Be Wary Of New Natural Sweeteners
LAS VEGAS — Stevia and monk fruit are making inroads in product development, but other natural sweeteners tend to have significant defects, perhaps significant enough to keep them from ever reaching a commercial stage and becoming tools for sugar reduction, said John C. Fry, Ph.D, director of Connect Consulting.
“Not perhaps the cheery news you all were expecting,” he said in a June 27 presentation in Las Vegas at IFT17, the Institute of Food Technologists’ annual meeting and exposition. “Essentially we’re stuck with stevia and monk fruit for the time being.”
Dr. Fry has directed Connect Consulting, a technical resource for sweetener manufacturers and users, since 1997. In his IFT17 presentation he mentioned monatin and brazzein as two sweeteners facing obstacles.
“Monatin has an outstanding sweetness profile,” Dr. Fry said. “It really is on the same sort of quality as aspartame and sucralose, and it also has a very high potency. Its problem is, there are issues with safety, which means it is unlikely in my view that monatin will ever be a commercial sweetener.”
Monatin is derived from root bark in a spiky plant that grows wild, he said. It is not possible to cultivate the plant, which means monatin’s only commercial route as a sweetener would be through fermentation.
Brazzein, sourced from an African shrub, has a decent sweetness potency and quality sweetness, although it is not in the same class as monatin, Dr. Fry said.
“It has atrocious dynamics, by which I mean the way the sweetness is perceived in terms of onset and linger,” Dr. Fry said. “In the case of brazzein, the onset is remarkably long. You’re talking about maybe 4 or 5 seconds for it to achieve peak sweetness.”
Brazzein, because of the onset problem, has no future as a standalone sweetener and only would work in sweetener blends, he said.
“Given its lack of a future as a standalone sweetener, one must wonder if brazzein is ever going to attract the level of funding necessary to do the safety tests on it,” Dr. Fry said.
Besides monatin and brazzein, other natural high-potency sweeteners exist.
“The general tenor of many of these reports (on the sweeteners) is, ‘This thing is potently sweet. It’s natural. It must therefore have a glowing commercial future,’” Dr. Fry said. “And that, of course, is not the case, and, if you examine many of these compounds, you will find that they have significant defects.”
In contrast, stevia and monk fruit are finding commercial success despite facing their own obstacles. Recent research has focused on two steviol glycosides, Rebaudioside D and Rebaudioside M, in the stevia leaf. Reb D and Reb M outperform Reb A in sweetness intensity, but they both have low concentrations in the stevia leaf, Dr. Fry said.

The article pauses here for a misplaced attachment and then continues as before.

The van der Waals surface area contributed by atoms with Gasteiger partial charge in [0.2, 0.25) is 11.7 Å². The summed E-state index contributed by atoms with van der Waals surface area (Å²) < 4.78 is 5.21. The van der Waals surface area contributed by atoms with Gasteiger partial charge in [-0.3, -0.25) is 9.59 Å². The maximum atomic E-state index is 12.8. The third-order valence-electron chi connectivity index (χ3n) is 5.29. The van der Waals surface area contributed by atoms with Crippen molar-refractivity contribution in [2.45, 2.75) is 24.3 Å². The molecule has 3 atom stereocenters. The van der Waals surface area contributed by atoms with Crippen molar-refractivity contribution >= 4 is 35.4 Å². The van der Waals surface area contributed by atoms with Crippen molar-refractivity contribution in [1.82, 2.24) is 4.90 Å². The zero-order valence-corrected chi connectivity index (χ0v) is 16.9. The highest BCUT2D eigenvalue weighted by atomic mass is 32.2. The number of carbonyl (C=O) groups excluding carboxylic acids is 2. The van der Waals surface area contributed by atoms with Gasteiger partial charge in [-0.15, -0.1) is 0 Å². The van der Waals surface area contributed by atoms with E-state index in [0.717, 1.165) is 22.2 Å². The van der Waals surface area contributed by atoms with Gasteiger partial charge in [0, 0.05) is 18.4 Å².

“Particularly in the case of Reb M, it’s currently hardly economically feasible to isolate Reb M as a commercial ingredient from the leaf,” he said.
Attempts to make Reb M and Reb D more commercially feasible fall into three types, he said. One, plant breeding, seeks to create stevia plants with higher yields of Reb M and Reb D, but this effort could be 8 to 10 years away from any success, Dr. Fry said. Fermentation, a second type, involves transferring genes from Reb M into yeast. The third type, bioconversion, involves taking a low value steviol glycoside such as stevioside and using specific enzymes to convert it into Reb M.
“Of those, fermentation is almost certainly going to be the lowest cost route,” he said.
Although they offer a high sweetness intensity, Reb D and Reb M each have their own defects.
“Reb D has a significantly delayed onset, and Reb M is one of the worst steviol glycosides for a prolonged sweet taste,” Dr. Fry said.
Blending the two steviol glycosides may solve problems.
“The effect of mixing Reb M and Reb D is to enhance the general potency while actually significantly reducing the (off) taste,” Dr. Fry said.
Synergistic blends involving steviol glycosides such as Reb A, Reb M, Reb D and stevioside are leading to greater sugar reductions in foods and beverages.
“The synergistic blends of steviol glycosides owe their origins to greatly increased understanding of the interactions between steviol glycosides capable of producing benefits, by which I mean enhanced sweetness and reduced, unwanted side effects, typically acute bitterness and acute licorice,” Dr. Fry said. “Surprisingly perhaps, blends of steviol glycosides are capable of outperforming high-purity glycosides such as Rebaudioside A.”
He said Reb A in a lemon lime carbonated soft drink created an acceptable taste with 50% sugar reduction, but a synergistic blend of steviol glycosides led to an acceptable taste with 75% sugar reduction.
The sweetness of monk fruit comes from compounds called mogrosides inside the fruit. Mogroside 5 tastes like Reb M, Dr. Fry said. The mogrosides, however, are pH-sensitive, which means monk fruit works better in neutral pH applications.
“The principal issue with mogrosides is that it is a costly sweetener,” Dr. Fry said. “It is significantly more expensive than stevia.”
Stevia and monk fruit often are blended in a ratio of two parts stevia to one part monk fruit, he said.
“That is said to improve the taste quality of steviol glycosides while mitigating the cost effect of monk fruit,” he said.